The data in this Table indicates that compounds based upon 2-hydroxymethylpyridine and 2-aminoethanol are effective for dye metallization. The structurally related comparison compound did not improve dye metallization.
TABLE IV__________________________________________________________________________ ##STR21## Time (sec) to Given Percent of Final D-maxCompound Structure Compound Name Conc.* 50% 75% 90%__________________________________________________________________________(Control) -- None 25 45 65InventionHO.sub.2 C(CHOH).sub.2 CO.sub.2 H Tartaric acid 4.4 10 10 18HOCH(CO.sub.2 H).sub.2 Tartronic acid 3.5 10 30 60ComparisonHOCH.sub.2 CO.sub.2 H Glycolic acid 2.2 25 50 85CH.sub.3 CHOHCO.sub.2 H Lactic acid 2.6 20 35 60HO.sub.2 CCH.sub.2 CHOHCO.sub.2 H Malic acid 3.9 25 50 80HOC(CO.sub.2 H).sub.3 Citric acid 5.6 15 25 90HO.sub.2 CC(OH.sub.2)C(OH).sub.2 CO.sub.2 H Tetrahydroxysuccinic 6.6 35 90 265C.sub.6 H.sub.5 CHOHCO.sub.2 H Mandelic acid 4.4 20 35 55 ##STR22## Salicylic acid 4.0 20 35 50__________________________________________________________________________ *Concentration of ligand, g/l, in the processing composition. Weights are varied to provide a constant molar concentration of 0.029 M.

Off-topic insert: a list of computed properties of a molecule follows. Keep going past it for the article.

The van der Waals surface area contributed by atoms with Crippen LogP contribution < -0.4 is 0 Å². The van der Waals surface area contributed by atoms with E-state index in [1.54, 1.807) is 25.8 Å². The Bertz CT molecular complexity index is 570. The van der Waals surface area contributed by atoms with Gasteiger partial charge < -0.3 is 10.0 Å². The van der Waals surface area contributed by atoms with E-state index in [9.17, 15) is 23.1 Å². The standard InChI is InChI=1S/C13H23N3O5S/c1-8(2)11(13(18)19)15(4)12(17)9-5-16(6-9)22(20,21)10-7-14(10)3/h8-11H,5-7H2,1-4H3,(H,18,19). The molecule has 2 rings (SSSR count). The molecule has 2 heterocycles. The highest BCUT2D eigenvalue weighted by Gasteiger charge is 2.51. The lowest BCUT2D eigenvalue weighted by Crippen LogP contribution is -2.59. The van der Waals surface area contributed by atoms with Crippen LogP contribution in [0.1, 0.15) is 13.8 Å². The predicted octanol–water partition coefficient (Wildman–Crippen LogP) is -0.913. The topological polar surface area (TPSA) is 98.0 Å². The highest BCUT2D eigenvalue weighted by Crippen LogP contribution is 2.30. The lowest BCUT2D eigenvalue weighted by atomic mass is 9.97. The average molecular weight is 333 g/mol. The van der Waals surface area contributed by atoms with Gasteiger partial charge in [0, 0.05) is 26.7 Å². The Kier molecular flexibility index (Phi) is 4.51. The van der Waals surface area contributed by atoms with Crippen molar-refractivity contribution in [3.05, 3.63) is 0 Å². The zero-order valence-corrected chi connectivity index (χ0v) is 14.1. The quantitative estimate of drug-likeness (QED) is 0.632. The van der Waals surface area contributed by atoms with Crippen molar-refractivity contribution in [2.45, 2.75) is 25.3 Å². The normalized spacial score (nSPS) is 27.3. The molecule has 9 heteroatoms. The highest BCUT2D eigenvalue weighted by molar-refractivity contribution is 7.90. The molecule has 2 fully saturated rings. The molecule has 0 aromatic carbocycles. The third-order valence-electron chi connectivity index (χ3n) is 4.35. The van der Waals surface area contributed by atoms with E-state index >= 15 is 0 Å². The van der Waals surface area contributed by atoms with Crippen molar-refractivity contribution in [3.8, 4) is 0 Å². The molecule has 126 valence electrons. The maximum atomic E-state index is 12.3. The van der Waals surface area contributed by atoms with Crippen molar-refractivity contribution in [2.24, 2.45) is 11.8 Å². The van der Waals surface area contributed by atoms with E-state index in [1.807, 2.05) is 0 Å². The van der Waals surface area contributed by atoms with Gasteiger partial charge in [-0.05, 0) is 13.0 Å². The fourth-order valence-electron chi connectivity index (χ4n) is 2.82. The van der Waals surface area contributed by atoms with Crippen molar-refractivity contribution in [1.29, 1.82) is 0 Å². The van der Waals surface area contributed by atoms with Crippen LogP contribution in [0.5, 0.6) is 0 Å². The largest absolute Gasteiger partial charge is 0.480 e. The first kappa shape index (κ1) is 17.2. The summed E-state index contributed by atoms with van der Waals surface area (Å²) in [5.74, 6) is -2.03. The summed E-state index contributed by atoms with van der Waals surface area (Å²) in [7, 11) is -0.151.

The compounds in this Table having the ligand group illustrated were effective in at least two out of three D-max percentages in improving dye metallization, as compared to the comparison compounds which are structurally similar.